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PostPosted: Tue Dec 25, 2012 11:15 pm 
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Do the Russell group have anything to say about GCSE's? Are there any that they recommend you avoid and are there any that they would recommend to take? Do they make an comment on how many is a reasonable number to take? DG


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PostPosted: Wed Dec 26, 2012 8:15 pm 
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Try http://www.russellgroup.ac.uk/media/inf ... pdf#page12 Page 12


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PostPosted: Mon Dec 31, 2012 1:28 pm 
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Thank you. So Economics and Drama GCSEs do not appear in the Russell Group's list of facilitating subjects. Would it be better to take Geography that does as opposed to Economics and Drama that do not? DG


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PostPosted: Mon Dec 31, 2012 2:16 pm 
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Oh dear, my DS won't be pleased. I asked on here a few weeks ago about doing GCSE drama, and how well 'respected' it was as a GCSE. I think everyone gave positive comments about it and it being good for DS to choose an option he would enjoy away from the more academic subjects. Now, do I put my foot down?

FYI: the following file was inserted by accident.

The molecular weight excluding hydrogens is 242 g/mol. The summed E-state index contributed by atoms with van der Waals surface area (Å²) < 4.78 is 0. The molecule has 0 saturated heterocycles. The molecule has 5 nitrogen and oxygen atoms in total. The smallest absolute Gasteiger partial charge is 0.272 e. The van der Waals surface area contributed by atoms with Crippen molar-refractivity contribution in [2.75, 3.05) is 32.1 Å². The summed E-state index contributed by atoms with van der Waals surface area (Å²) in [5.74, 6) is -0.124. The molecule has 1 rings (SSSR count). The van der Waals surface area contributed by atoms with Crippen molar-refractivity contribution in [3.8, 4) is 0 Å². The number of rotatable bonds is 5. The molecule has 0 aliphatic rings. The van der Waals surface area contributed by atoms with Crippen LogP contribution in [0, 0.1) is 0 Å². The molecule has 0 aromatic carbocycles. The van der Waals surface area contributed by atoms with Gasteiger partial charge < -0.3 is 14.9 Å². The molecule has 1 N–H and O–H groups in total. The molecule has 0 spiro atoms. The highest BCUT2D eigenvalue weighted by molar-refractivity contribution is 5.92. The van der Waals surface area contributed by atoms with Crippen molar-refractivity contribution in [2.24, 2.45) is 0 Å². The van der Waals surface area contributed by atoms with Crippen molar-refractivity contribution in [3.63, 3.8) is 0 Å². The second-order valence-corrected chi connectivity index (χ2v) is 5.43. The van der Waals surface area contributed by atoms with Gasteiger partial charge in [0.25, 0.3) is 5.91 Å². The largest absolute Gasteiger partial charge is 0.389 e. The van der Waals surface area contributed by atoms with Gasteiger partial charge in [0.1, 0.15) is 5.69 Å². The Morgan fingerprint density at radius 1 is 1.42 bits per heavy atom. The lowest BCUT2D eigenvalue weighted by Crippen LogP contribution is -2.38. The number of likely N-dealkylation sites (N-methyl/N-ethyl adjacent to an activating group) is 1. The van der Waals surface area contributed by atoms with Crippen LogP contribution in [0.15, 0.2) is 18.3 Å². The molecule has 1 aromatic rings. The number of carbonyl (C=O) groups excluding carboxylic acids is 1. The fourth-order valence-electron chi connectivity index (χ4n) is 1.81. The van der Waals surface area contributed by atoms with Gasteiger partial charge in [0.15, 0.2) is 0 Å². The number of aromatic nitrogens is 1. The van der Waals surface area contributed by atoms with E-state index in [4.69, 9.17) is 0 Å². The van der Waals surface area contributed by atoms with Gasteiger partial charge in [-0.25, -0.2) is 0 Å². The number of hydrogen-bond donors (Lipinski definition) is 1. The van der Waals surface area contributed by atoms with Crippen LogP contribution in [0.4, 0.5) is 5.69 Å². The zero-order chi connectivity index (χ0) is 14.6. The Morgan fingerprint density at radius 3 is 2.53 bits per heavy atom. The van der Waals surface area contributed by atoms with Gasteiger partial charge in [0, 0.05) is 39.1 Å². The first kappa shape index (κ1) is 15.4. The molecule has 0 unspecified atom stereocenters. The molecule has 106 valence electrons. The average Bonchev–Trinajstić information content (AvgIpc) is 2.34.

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PostPosted: Mon Dec 31, 2012 2:36 pm 
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One GCSE won't be a crucial factor - he may not want a course offered by a Russell Group Uni anyway!

It's more important to get good results at GCSE in a spread of subjects - pupils do work harder if they enjoy what they are learning.


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PostPosted: Mon Dec 31, 2012 3:16 pm 
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Pumpkin Pie wrote:
Oh dear, my DS won't be pleased. I asked on here a few weeks ago about doing GCSE drama, and how well 'respected' it was as a GCSE. I think everyone gave positive comments about it and it being good for DS to choose an option he would enjoy away from the more academic subjects. Now, do I put my foot down?
It is my very strong advice to let your child choose, and not interfere too much unless they are about to do something really stupid, which schools won't allow anyway. For reasons, see my thread on Mandarin. Oh, and forget the 'non-academic' thing too - no such thing and it is better that they enjoy what they are doing than that you try to sprinkle in a bit of added levity - if they don't like it it isn't fun.


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PostPosted: Mon Dec 31, 2012 5:37 pm